Sometimes, in Wordspill groups, we use poetry, prose or pictures as starting points. And for these prompts we need to wholeheartedly embrace the philosophy that we can’t write it wrong. I remember one prompt of a purple landscape that someone described as a sanctuary. And someone else thought was the site of a nuclear blast. Who was right? They both were, of course. Because the meaning is bestowed by you. You can’t write it wrong.

 

 

So there’s no way to not ‘get’ a reflective prompt. It may be that you don’t feel particularly enthused by it, of course. And then the work is in seeing what happens anyway. Often lack of enthusiasm has as much to tell us as an ink-flying frenzy if we listen.

 

 

If you can’t write it wrong, what’s the point?

 

 

No-one’s actually asked me this question to my face, but it’s one I can imagine 25 year old me coming up with. That poor goal-driven people pleaser who thought she knew what success looked like. So, I get it. Lots of us are driven by the desire to improve – in both our hobbies as well as our work. You go to a short story writing workshop to understand the fundamentals of story telling and challenge yourself to do better. You want to be a better writer at the end of it.

 

 

In contrast, I’m saying you have what it takes right now? What’s the point of doing something when the bar’s this low?

 

 

Liberation. That’s the point. Because you can’t write it wrong there’s no barrier to getting started. And because it doesn’t matter how it comes out, it matters that you do it you can get to the heart of what’s important. And, even more importantly, in a world where we’re constantly being told we’re not enough, isn’t it a joyful liberation to do something simply for it’s own sake? Simply to find out what happens?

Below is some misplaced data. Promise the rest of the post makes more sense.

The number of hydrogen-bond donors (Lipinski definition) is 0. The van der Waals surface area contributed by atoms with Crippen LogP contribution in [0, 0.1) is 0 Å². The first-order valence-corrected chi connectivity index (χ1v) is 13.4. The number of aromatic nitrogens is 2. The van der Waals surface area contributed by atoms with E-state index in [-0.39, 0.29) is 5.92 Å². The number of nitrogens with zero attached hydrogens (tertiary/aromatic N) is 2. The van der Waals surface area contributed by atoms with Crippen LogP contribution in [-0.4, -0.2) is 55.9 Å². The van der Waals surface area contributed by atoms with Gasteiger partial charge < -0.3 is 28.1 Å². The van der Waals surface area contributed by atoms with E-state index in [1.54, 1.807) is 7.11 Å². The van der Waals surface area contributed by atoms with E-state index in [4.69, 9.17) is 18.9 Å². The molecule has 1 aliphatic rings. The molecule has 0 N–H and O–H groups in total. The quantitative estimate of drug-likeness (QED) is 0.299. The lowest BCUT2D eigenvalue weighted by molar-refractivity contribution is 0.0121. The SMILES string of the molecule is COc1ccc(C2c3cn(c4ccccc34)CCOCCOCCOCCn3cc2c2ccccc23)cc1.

That’s not to say things won’t change over time. I call it Wordspill not just because it’s about getting words spilling onto paper. It’s also about a spillage into life – both writing life and wider life. One Wordspiller, Rachel, contacted me unprompted to say:

 

 

In the past few days I’ve finished all my copy for an email funnel and lead magnet I’ve been working on. I honestly think that’s because of Wordspill.’

 

 

And another told me about the change it’s made in how she experiences daily life:

 

 

The prompts help me realise my preferences for things. For example, realising I like eating lots of different things in one meal. These realisations have enabled me to make little joyful changes day to day.’

 

 

It’s one of the rules of life that the more we do something, the more naturally it comes to us. So I suspect your writing will actually ‘improve’ as a result of Wordspill – and you’ll see evidence of that in your work, your letters and emails, your mindmapping or wherever else you write. But reflective writing is all about play and personal exploration.

 

 

If this liberation sings to you, I’d love you to join Wordspill Writers when we open again (October 2021). You can join the waiting room to get a sneak peek about how it all works here. And when I unbolt the gates, you’ll be the first to know.

 

 

Hope to see you in there!

 

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Gayle Johnson

Gayle Johnson

Writer

Gayle is a freelance content writer, writing mentor and facilitator. She is the creator of ‘Wordspill’ and loves helping people use words to connect with themselves and others. Find out how you can work with Gayle and her services